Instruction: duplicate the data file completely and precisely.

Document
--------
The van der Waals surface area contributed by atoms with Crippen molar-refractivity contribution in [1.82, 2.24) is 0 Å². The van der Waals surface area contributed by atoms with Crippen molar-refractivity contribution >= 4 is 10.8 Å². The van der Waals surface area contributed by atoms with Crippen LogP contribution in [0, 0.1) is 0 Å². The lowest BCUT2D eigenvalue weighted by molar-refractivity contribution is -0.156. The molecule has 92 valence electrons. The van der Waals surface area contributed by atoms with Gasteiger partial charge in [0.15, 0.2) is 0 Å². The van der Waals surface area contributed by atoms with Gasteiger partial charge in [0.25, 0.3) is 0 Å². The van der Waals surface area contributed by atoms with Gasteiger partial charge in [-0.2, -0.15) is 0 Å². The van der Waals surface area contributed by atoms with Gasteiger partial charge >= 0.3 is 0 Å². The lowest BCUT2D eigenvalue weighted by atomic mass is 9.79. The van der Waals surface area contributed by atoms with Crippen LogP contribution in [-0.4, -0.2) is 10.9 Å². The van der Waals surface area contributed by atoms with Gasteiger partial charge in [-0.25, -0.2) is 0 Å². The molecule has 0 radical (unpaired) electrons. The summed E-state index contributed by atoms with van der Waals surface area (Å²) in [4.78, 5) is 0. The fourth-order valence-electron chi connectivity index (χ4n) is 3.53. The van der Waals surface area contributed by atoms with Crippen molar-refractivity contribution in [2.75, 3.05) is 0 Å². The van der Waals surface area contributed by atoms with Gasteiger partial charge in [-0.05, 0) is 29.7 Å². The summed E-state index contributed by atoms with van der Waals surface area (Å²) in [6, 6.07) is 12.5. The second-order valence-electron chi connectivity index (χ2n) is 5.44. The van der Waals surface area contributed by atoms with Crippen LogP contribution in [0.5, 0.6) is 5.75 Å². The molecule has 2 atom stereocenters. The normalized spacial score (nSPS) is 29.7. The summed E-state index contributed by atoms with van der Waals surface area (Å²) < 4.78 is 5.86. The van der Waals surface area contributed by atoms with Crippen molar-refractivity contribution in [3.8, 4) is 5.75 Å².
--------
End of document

The van der Waals surface area contributed by atoms with Crippen molar-refractivity contribution in [1.82, 2.24) is 0 Å². The van der Waals surface area contributed by atoms with Crippen molar-refractivity contribution >= 4 is 10.8 Å². The van der Waals surface area contributed by atoms with Crippen LogP contribution in [0, 0.1) is 0 Å². The lowest BCUT2D eigenvalue weighted by molar-refractivity contribution is -0.156. The molecule has 92 valence electrons. The van der Waals surface area contributed by atoms with Gasteiger partial charge in [0.15, 0.2) is 0 Å². The van der Waals surface area contributed by atoms with Gasteiger partial charge in [0.25, 0.3) is 0 Å². The van der Waals surface area contributed by atoms with Gasteiger partial charge in [-0.2, -0.15) is 0 Å². The van der Waals surface area contributed by atoms with Gasteiger partial charge >= 0.3 is 0 Å². The lowest BCUT2D eigenvalue weighted by atomic mass is 9.79. The van der Waals surface area contributed by atoms with Crippen LogP contribution in [-0.4, -0.2) is 10.9 Å². The van der Waals surface area contributed by atoms with Gasteiger partial charge in [-0.25, -0.2) is 0 Å². The molecule has 0 radical (unpaired) electrons. The summed E-state index contributed by atoms with van der Waals surface area (Å²) in [4.78, 5) is 0. The fourth-order valence-electron chi connectivity index (χ4n) is 3.53. The van der Waals surface area contributed by atoms with Crippen molar-refractivity contribution in [2.75, 3.05) is 0 Å². The van der Waals surface area contributed by atoms with Gasteiger partial charge in [-0.05, 0) is 29.7 Å². The summed E-state index contributed by atoms with van der Waals surface area (Å²) in [6, 6.07) is 12.5. The second-order valence-electron chi connectivity index (χ2n) is 5.44. The van der Waals surface area contributed by atoms with Crippen LogP contribution in [0.5, 0.6) is 5.75 Å². The molecule has 2 atom stereocenters. The normalized spacial score (nSPS) is 29.7. The summed E-state index contributed by atoms with van der Waals surface area (Å²) < 4.78 is 5.86. The van der Waals surface area contributed by atoms with Crippen molar-refractivity contribution in [3.8, 4) is 5.75 Å².